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The retention of heavy metals in Spearwood sand: A theoretical, empirical and waste management study

Marks, Peter John (1980) The retention of heavy metals in Spearwood sand: A theoretical, empirical and waste management study. PhD thesis, Murdoch University.

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Abstract

Land disposal of waste requires a more scientific understanding of how pollutants are removed by soil. This is of particular concern on the Swan Coastal Plain of Western Australia where waste disposal must occur adjacent to ground water that is used for Perth's water supply.

A theoretical framework for understanding the removal of heavy metals in soil is developed by considering first the aqueous solution chemistry of divalent heavy metal cations, second the equilibrium thermodynamics of cation exchange and adsorbtion in soils, and third the miscible displacement of a solution flowing through a soil column. A General Retention Model is constructed which suggests that there are two modes or compartments by which heavy metal cations are adsorbed onto the mineral oxide components of soils - cation exchange (a fast reaction) and mineralisation (a slow reaction). Mineralisation is defined as specific adsorbtion (or ligand penetration) and/or surface precipitation,both of which are better understood in terms of a Trilamina Lattice forming on the interface between soil and solution. The model also shows how Hard-Soft Acid-Base Theory, Ionic Mobility, Free Energy of Solvation, and the Degree of Complexation by Anionic Ligands should aid in the prediction of the retention of various heavy metal cations.

The empirical study examined the interaction of solutions containing the heavy metals Pb 2+, Cu 2+, Zn 2+, Co 2+ and Cd 2+ as they each flowed through columns of Spearwood Sand, using a technique which measured pH, conductivity and Ca 2+ concentration right through an adsorbtion and desorbtion phase. These results were viewed against a background of retention patterns established with the alkali earth metals Ca2+, Ba2+, Sr 2+ and Mg 2+ which showed that only cation exchange was occurring due to their stable solvation and negligible complexation characteristics. The order of retention Ba 2+ > Sr 2+ Ca 2+ > Mg 2+ is consistent with their AG solvation and Limiting Ionic Mobilities.
The single heavy metal runs showed that the major removal mechanism was cation exchange (compartment 1) but that mineralisation (compartment 2) began to occur simultaneously and especially in the case of Cu 2+ became highly significant as time went on so that desorbtion was much reduced. A mixed metal run showed that the order for removal was Pb2"+' > Cu 2+ ~ Zn 2+ ~ Ni2 + > Ca 2+ > Co 2+ > Mn 2+ > Cd 2+ which indicated, along with other supporting data, that mineralisation was more important in this experiment (due possibly to the higher Cl concentration and hence greater complexation). The anomolous position of Zn 2+ is understood in terms of lattice configurations assisting mineralisation.
The flow patterns showed a number of electrokinetic interactions may be occurring in the soil column and the increase in dispersion with increasing flow rate indicates that the solution flow is as in capillary flow through a non-unimodal soil.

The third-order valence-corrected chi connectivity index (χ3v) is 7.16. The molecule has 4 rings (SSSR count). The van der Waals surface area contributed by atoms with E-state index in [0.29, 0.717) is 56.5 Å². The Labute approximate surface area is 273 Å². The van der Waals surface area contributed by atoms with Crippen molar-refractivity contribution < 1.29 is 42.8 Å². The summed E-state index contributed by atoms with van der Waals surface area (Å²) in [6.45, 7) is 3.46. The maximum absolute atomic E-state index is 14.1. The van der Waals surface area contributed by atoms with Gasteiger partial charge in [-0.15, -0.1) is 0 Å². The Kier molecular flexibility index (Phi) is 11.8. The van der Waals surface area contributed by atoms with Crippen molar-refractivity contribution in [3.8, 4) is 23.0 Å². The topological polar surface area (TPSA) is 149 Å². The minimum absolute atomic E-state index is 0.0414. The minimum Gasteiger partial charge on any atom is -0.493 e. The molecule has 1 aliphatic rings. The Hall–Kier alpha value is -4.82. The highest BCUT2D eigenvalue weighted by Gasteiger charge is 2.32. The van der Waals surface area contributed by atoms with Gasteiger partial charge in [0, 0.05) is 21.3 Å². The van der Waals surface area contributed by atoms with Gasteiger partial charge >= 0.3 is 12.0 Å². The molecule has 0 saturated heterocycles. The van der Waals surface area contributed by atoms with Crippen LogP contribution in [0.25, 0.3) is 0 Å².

Waste management conclusions were made based on the theoretical framework and the empirical aspects of the study. The mineral oxide component of soils is the key to pollutant removal but no simple measurement e.g. C.E.C. can determine potential removal capacity; the development of techniques to estimate coulombic energy in a soil-waste system would greatly assist this. As mineralisation is a preferred removal process because it is not as easily reversible and because bulk precipitation can cause channelling, the scientific adjustment of pH could be a powerful tool in the land treatment of waste. As a general rule it can be predicted that the higher the atomic weight the greater the retention of metals in soils, however some Transition elements are unusual because of complexing; the Irving Williams order of reactivity characterises the ability of the 1st Transition series metals to be retained in soils. When mixed with other anions such as PO43-,C032- and s2- in leachate heavy metals such as Cu2+ and Hg 2+ may be more easily retained by soils; on the other hand Ni 2+ may be mobilised by amino complexes. Desorbtion of heavy metals may occur if acids, brines or complexing anions are added to former waste sites.
A simple model predicts that 2 metres of Spearwood Sand should be sufficient for the removal of most heavy metals in wastes except for anions such as Cr^O. 2- which should first be chemically converted to a cation before land treatment.
The use of column techniques as developed in this study are suggested to provide more important information for waste management than the traditional batch techniques.

Item Type: Thesis (PhD)
Murdoch Affiliation: School of Environmental and Life Sciences
Notes: Note to the author: If you would like to make your thesis openly available on Murdoch University Library's Research Repository, please contact: repository@murdoch.edu.au. Thank you.
Supervisor(s): Newman, Peter
URI: http://researchrepository.murdoch.edu.au/id/eprint/52456
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